Fleet Foxes at Sentrum Scene

The well crafted indie folk music immediately transported its audience to a bonfire in the mountains of Washington State

Photo: Sadan Ekdemir

Fleet Foxes presented their first of two sold out concerts at Sentrum Scene on Tuesday 5th of December. The venue was completely packed, and the band came out quarter past nine to allure their audience with a charming concert. Once again they proved the kings of vocal harmonies. If you don’t believe me, and old but definite proof can be seen in their Take Away Show in the video below.

Impeccable harmonies

Initially I had thought I was going to miss the presence of their former collaborator Father John Misty, but this was not the case.

Frontman Robin Pecknold, along with  Skyler Skjelset, Casey Westcott, Christian Wargo, and Morgan Henderson, appeared on a dimly lit stage, with red, blue and yellow pastel colors and figures illuminating the screen behind them. Intense red spots would be placed directly over Pecknold during his solos, whilst the rest of the venue would remain in total darkness.  Impeccable harmonies supported the lead singer, accompanied chiefly by keyboards, electro-acoustic guitars, mandolins, double bass and drums.

Initially I had thought I was going to miss the presence of their former collaborator Father John Misty, but this was not the case.  The well crafted indie folk music immediately transported me to a bonfire in the mountains of Washington State or the Blue Ridge Mountains.

The band kicked off the concert with All That I Need / Arroyo Seco / Thumbprint Scar followed by Cassius both from their latest album, “Crack-Up”. Fleet Foxes often construct their songs with different structures and pieces, almost like songs within a song. The concert was structured in the same vain, sliding the end of one song onto a new one, without breaks. Except for a few times, where Pecknold takes advantage of the small venue to interact with the audience. The interaction is friendly and relaxed – with the frontman bantering about his Norwegian ancestry and buzzfeed-style questions – making the feel of the concert even more intimate and special.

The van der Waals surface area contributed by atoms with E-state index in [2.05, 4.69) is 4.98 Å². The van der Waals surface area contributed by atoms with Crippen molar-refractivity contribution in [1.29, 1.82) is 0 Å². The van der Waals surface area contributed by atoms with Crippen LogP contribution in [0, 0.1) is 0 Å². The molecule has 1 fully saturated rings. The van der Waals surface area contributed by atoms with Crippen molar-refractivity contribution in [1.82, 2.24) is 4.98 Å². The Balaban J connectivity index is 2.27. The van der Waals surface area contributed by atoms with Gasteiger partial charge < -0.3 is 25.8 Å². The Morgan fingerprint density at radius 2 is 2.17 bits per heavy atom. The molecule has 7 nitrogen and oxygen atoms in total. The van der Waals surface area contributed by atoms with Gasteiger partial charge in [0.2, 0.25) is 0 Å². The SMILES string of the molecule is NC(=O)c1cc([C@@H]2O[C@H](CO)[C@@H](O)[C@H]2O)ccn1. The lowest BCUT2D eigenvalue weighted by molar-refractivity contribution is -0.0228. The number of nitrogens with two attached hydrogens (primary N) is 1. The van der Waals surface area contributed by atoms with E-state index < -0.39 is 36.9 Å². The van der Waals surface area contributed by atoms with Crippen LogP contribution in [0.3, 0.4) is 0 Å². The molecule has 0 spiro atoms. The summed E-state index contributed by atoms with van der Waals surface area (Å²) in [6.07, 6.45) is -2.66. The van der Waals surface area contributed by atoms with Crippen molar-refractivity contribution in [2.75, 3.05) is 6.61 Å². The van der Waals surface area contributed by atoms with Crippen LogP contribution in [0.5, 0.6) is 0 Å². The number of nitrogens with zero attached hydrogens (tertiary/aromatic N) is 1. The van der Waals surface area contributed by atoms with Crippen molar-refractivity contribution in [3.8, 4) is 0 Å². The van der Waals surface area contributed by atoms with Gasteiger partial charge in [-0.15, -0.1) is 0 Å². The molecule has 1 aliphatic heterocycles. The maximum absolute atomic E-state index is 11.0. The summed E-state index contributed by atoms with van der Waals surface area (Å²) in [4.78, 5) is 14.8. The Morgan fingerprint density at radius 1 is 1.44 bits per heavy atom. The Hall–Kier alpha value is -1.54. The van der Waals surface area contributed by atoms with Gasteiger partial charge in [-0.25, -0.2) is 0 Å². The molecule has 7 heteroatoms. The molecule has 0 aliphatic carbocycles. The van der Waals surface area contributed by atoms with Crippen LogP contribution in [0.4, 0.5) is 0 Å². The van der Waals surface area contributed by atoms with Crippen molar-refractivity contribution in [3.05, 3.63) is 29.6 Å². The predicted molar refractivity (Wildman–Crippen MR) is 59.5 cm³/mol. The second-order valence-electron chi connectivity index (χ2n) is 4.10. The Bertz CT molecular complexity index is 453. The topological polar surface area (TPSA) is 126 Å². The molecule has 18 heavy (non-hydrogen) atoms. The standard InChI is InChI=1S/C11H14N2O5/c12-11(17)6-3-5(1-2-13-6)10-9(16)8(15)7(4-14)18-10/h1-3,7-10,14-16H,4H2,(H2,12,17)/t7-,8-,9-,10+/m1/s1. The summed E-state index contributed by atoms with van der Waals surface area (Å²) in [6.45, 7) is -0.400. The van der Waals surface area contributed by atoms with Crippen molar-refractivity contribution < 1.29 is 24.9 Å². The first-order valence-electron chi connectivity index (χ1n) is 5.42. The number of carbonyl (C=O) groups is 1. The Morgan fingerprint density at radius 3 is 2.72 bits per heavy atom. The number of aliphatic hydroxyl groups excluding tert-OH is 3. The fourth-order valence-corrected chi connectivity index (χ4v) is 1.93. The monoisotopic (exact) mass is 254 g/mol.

Like pearls on a string

Every song on the setlist was a reason for joy

The filter on vocals made the band members sound sharp and clear, yet paradoxically at the same time cozy and distant. The volume was not as high as has become common at many live concerts. In fact, it actually felt like any sound coming from the public would disrupt the comforting sounds coming from the stage. A brilliant move it turns out, as the audience showed great respect for the decision. Providing the band all the silence necessary to allow the person next to them to enjoy the delicate sounds from the flute, horns, and sax, all originating from the talented Morgan Henderson.

With three steady LPs in their career, every song on the setlist was a reason for joy. Classics such as White Winter Hymnal, All Ragged Wood, and Your Protector, followed one another one like pearls on a string, just like in their “Fleet Foxes” album. At moments, the band clearly demonstrated that their instrumental talents go beyond your typical Seattle Alt-Folk band. This exercise in musicianship came through complicated musical structures, crescendos and overall instrumental delights with sounds pleasantly and playfully complementing each other.

Of course, to me it’s mostly about the harmonies in their voices. Nonetheless, some of the peak moments of the concert came during Pecknold’s solos Tiger Mountain Peasant Song and Oliver James. Fleet Foxes left me with a feeling I just saw a band that, although more experienced, was refreshed and ready for more.

Fleet Foxes @ Sentrum Scene: 9/10

 


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